July 21, 2011
Surrounded by Christians who love Israel
The Christians United for Israel dinner in Washington, DC was an experience I won’t quickly forget. Until you sit in a room with five thousand Christian lovers of Israel and absorb their enthusiasm for the Jewish state and the Jewish people you would be hard pressed to think it possible. But there I was, surrounded by Christians from all over the nation waving Israeli and American flags, pledging eternal love and support to the most vilified country on earth. The speeches came fast and furious. The statements bold and unapologetic. Israel must never trade land for peace. Every attempt to do so has led to terror bases for Hamas and Hezbollah. Israel is one of the freest and most democratic nations on earth. President Obama better stop pressuring Israel or pay for it at the polls. Iran is an existential threat to both Israel and the United States. Those who treat the Jews poorly are abandoned by G-d, as history has shown time and again. The American University campus has become a hub of anti-Israel hatred. We’re deploying our legions to fight it.
Sheesh. I could scarcely sit down. Nearly every line deserved an ovation.
The crowd was anything but monolithic. The head of CUFI’s campus operations is a young African-American student who pledged his life to fighting for Israel. Shades of all colors were to be found in the audience with a smattering of yarmulkes dotting the landscape as well. Glenn Beck, the keynote speaker, is a Mormon even though the vast majority of participants were evangelical Christians who are often suspicious of Mormonism. An orthodox Rabbi gave the opening benediction. My friend Dennis Prager addressed the crowd the night before the banquet, and my friend Michael Oren, Israel’s Ambassador to the United States, gave a moving historical account of Christians over the last century who were moved to support Israel based on Biblical teaching. Israeli music filled the room, sung by Christians from Texas whom I could swear sounded indistinguishable from musical acts from Tel Aviv. “I am an Israeli,” declared CUFI founder Pastor John Hagee, swearing to forever defend Israel against attack at the risk of life and limb. “It’s not only the support we offer Israel,” said Beck, “that matters. The reason for doing so is also important. We can’t do this because we think it will bring final salvation or for any other reason. Rather, it’s about love. Why did Ruth declare to Naomi, “Where you go I’ll go. You’re G-d is my G-d. Where you die I’ll die, and there I’ll be buried. Because she loved her. This has to be about love.” His words directly addressed the discomfort some Jews feel with Christian support for Israel as being based on end-of-days prophecy and a necessary precursor for the return of Christ.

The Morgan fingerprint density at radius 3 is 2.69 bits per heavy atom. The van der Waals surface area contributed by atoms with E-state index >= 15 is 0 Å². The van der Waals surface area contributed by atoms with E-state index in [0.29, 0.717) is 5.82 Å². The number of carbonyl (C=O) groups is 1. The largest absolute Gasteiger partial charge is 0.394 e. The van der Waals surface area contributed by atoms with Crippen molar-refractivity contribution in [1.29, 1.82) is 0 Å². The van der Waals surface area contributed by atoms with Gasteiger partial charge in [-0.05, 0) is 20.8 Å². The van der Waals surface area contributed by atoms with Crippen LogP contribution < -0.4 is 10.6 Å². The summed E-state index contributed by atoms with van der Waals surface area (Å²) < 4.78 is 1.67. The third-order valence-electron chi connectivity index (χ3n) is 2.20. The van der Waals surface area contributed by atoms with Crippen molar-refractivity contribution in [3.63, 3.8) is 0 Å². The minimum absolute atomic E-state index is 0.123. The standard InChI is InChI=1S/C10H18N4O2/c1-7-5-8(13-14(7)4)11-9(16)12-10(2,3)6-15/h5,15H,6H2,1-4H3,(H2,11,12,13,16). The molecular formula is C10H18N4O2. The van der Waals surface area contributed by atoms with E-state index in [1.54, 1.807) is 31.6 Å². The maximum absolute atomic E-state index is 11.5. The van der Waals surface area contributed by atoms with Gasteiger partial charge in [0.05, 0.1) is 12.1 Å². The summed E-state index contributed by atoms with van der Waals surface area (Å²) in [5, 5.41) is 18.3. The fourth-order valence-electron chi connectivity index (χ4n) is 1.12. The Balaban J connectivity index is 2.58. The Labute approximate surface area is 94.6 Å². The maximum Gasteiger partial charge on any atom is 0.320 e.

I sat there thinking, if only the Jewish community could offer such unequivocal support for Israel…